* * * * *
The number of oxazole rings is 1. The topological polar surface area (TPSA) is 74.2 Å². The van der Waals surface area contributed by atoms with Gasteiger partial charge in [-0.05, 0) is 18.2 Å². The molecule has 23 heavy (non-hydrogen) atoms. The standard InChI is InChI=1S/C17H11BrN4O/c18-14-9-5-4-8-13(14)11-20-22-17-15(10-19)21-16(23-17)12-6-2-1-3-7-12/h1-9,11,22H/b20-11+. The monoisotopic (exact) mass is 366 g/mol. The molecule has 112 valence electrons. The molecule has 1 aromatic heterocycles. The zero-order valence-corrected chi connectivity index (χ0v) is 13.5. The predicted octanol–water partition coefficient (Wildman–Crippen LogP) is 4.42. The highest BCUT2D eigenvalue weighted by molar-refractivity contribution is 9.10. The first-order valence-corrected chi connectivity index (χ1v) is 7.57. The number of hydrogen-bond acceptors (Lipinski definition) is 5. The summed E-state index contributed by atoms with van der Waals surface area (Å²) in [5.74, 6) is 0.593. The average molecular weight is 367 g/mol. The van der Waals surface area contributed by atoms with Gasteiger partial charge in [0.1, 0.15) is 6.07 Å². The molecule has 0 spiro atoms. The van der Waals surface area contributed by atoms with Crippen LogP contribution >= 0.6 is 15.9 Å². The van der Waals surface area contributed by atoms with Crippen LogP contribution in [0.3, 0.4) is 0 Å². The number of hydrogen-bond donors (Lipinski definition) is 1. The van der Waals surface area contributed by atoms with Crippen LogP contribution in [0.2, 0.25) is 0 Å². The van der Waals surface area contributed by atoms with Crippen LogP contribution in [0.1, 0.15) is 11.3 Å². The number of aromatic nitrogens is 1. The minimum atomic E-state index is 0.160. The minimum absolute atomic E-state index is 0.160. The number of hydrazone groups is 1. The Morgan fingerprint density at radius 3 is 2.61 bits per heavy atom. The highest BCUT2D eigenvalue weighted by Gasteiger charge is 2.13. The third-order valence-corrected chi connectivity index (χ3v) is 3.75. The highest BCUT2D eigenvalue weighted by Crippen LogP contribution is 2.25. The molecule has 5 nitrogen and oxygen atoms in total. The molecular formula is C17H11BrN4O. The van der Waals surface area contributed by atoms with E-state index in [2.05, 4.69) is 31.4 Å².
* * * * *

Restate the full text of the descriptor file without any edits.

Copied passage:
The number of oxazole rings is 1. The topological polar surface area (TPSA) is 74.2 Å². The van der Waals surface area contributed by atoms with Gasteiger partial charge in [-0.05, 0) is 18.2 Å². The molecule has 23 heavy (non-hydrogen) atoms. The standard InChI is InChI=1S/C17H11BrN4O/c18-14-9-5-4-8-13(14)11-20-22-17-15(10-19)21-16(23-17)12-6-2-1-3-7-12/h1-9,11,22H/b20-11+. The monoisotopic (exact) mass is 366 g/mol. The molecule has 112 valence electrons. The molecule has 1 aromatic heterocycles. The zero-order valence-corrected chi connectivity index (χ0v) is 13.5. The predicted octanol–water partition coefficient (Wildman–Crippen LogP) is 4.42. The highest BCUT2D eigenvalue weighted by molar-refractivity contribution is 9.10. The first-order valence-corrected chi connectivity index (χ1v) is 7.57. The number of hydrogen-bond acceptors (Lipinski definition) is 5. The summed E-state index contributed by atoms with van der Waals surface area (Å²) in [5.74, 6) is 0.593. The average molecular weight is 367 g/mol. The van der Waals surface area contributed by atoms with Gasteiger partial charge in [0.1, 0.15) is 6.07 Å². The molecule has 0 spiro atoms. The van der Waals surface area contributed by atoms with Crippen LogP contribution >= 0.6 is 15.9 Å². The van der Waals surface area contributed by atoms with Crippen LogP contribution in [0.3, 0.4) is 0 Å². The number of hydrogen-bond donors (Lipinski definition) is 1. The van der Waals surface area contributed by atoms with Crippen LogP contribution in [0.2, 0.25) is 0 Å². The van der Waals surface area contributed by atoms with Crippen LogP contribution in [0.1, 0.15) is 11.3 Å². The number of aromatic nitrogens is 1. The minimum atomic E-state index is 0.160. The minimum absolute atomic E-state index is 0.160. The number of hydrazone groups is 1. The Morgan fingerprint density at radius 3 is 2.61 bits per heavy atom. The highest BCUT2D eigenvalue weighted by Gasteiger charge is 2.13. The third-order valence-corrected chi connectivity index (χ3v) is 3.75. The highest BCUT2D eigenvalue weighted by Crippen LogP contribution is 2.25. The molecule has 5 nitrogen and oxygen atoms in total. The molecular formula is C17H11BrN4O. The van der Waals surface area contributed by atoms with E-state index in [2.05, 4.69) is 31.4 Å².